Interview – Peta Sergeant

Interview – Peta Sergeant

Australia has been at the forefront of film making for decades now.  With a long list of memorable horror genre films, the most recent to hit the big screen in 2013 was Patrick: Evil Awakens; a remake of the cult classic Patrick (1978).  Staring a list of young and talented actors and actresses, Peta Sergeant played a classic character named Nurse Williams.  Having spent recent years in her career taking on strong roles in sci-fi and horror genre films, Sergeant is one of the brightest young stars in film today.  Recently we sat down with Peta Sergeant to discuss her career in acting, her role in Patrick: Evil Awakens, her role in Once Upon A Time in Wonderland, and much more. – You have been involved in film and television for over a decade now.  A great deal of your work appears to be on the horror and fantasy side of the spectrum.  Do you feel drawn to portray characters in these type of scripts?

Peta Sergeant – I had this conversation with Mark Hartley when we were shooting Patrick: Evil Awakens (2013) because I have never seen a genre film in my life (laughs).  I scare really easily, I am a very jumpy person.  I do not like to be scared so I do not watch scary movies.  I just found this was happening, this is weird because I keep getting into these kind of genre films.  It is funny because when we shot the death scene for Nurse Williams, and a couple of other scenes, Mark came up to me one day and said, “You are kind of born for this, you are jumpy and just have a scream that is made for this genre.  You have one of the best screams I have ever heard”.  He would know because he has seen everything being such a huge fan of the genre.  As far as sci-fi goes, I love the genre.  I think it is an extraordinary genre because you really get to explore the human condition in a way you do not really get to in others, which I really appreciate.  I love films like Gravity (2013) that are really bringing that type of idea into popular culture.  They are really fun to make and fun to be a part of, I love Sci-fi.

Pete Sergeant as Vivian Wagner in Iron Sky – Even though you may not be into the horror genre that much, with these types of films you have more flexibility to portray a character and be imaginative.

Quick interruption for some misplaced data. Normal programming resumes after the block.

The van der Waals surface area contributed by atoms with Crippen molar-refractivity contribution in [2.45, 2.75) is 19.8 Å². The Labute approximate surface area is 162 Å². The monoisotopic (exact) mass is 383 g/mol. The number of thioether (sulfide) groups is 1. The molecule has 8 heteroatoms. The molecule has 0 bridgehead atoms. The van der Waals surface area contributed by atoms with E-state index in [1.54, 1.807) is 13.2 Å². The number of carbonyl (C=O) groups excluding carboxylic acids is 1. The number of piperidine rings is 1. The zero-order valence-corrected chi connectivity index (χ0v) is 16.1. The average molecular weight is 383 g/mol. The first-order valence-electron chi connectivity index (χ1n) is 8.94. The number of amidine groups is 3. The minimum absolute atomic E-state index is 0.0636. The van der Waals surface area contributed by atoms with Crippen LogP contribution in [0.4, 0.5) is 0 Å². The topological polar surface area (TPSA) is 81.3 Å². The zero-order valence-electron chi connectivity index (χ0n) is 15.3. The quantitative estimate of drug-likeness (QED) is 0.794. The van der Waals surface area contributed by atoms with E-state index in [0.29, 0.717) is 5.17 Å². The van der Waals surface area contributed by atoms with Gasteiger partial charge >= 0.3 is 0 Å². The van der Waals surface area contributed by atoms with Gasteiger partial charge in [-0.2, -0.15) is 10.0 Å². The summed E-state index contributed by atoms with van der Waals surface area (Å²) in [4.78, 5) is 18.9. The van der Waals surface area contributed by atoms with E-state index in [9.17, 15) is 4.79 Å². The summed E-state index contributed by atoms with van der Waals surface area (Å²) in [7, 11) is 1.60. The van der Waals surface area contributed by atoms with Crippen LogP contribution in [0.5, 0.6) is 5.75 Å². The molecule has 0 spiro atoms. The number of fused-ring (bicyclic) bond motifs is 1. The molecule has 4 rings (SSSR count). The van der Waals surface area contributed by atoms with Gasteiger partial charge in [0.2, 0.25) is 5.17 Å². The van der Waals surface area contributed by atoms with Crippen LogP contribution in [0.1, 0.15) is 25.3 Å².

Peta Sergeant – Yes, it is different and very fun.  It is a challenge, I think all film is visual medium.  Particularly this type of film is extremely visual.  Often you are on sets where you do not have that around you, you do not know necessarily what it is going to look like and what you are looking like.  That can be really challenging, what I love about that is it brings you into a really close and distinguished relationship with the director, because it is all in their head and you are counting on their vision.  You really need to have the kind of symbiosis to be able to say ok, this is not necessarily real and it is potentially heightened but where is the ruler, where is the fence, where are the boundaries.  I love that, most directors are visionaries.  It is really great to be inside this genre particularly that you really get to burrow through that part of the brain of the director which is really fun, sometimes it is scary (laughs).  It is mostly really fun, most directors working in this genre love it because they live there. – Absolutely.  As mentioned, you star as Nurse Williams in the new film Patrick: Evil Awakens.  How did this role come about for you?

Peta Sergeant – I think Mark became familiar with me through Crawlspace (2012), an independent genre film I did a year before with Justin Dix.  Mark and Justin know each other from around Melbourne and both are huge fans of the genre films.  Mark had seen Crawlspace and contacted me and said, “I saw it, I loved it, thought you were fantastic, and I would love to have a conversation about Nurse Williams”.  We did, I read the script, and loved the characters as soon as I read it.  I had a lot of fun, I cannot name the place where it was because we sort of went in there covered.  I had a friend who lived in this fantastic old turn of the century mansion converted into apartments.  As soon as I read the script, I spoke to Mark and said, “I’d love to go film this at this building.  The building is so fabulous and rich, there are so many great textures and shadows and it would be a blast”.  I called this friend of mine and he said, “I don’t know if we can but yea let’s just do it” (laughs).   He ended up finding this fabulous elevator shaft they had in there and we went down and shot my audition in the basement and Mark loved it.  From the beginning there was a sort of adventure, joy, and covert sneakiness; because of the way I did my audition, it inevitably crept into the character.  That was a quality Mark really liked, it stayed and we played with it. It was a lot of fun. When we had a staff call, Mark had given great note about Nurse William being a human form as we continue at the lighthouse.  There is a lighthouse which is referenced a few times in the film, and Williams is kind of like that in this very dark place, we really need her to be a shining different light that pins around in a dark place.

IFC Films
IFC Films
E One Entertainment
E One Entertainment

It was a great note for me which sustained me through the whole process, because for me the biggest question I had was what is Williams doing there, how come she is not dead?  She seems to be part of the furniture now and has been there a long time. How has she survived, is she stupid, does she just not as questions, is she scared?  At the time Mark didn’t really have a susceptive answer, but as we worked with it, it all came together when I arrived in Melbourne. Arriving off the plane from Los Angeles I was ushered into wardrobe with Aphrodite Kondos; she worked on the original Patrick (1978) and is fantastic.  She immediately put me into this very high neck kind of sexy uniform with this little hat. I saw myself in the mirror and said I know who this girl is, she is kind of a 1950’s pin-up.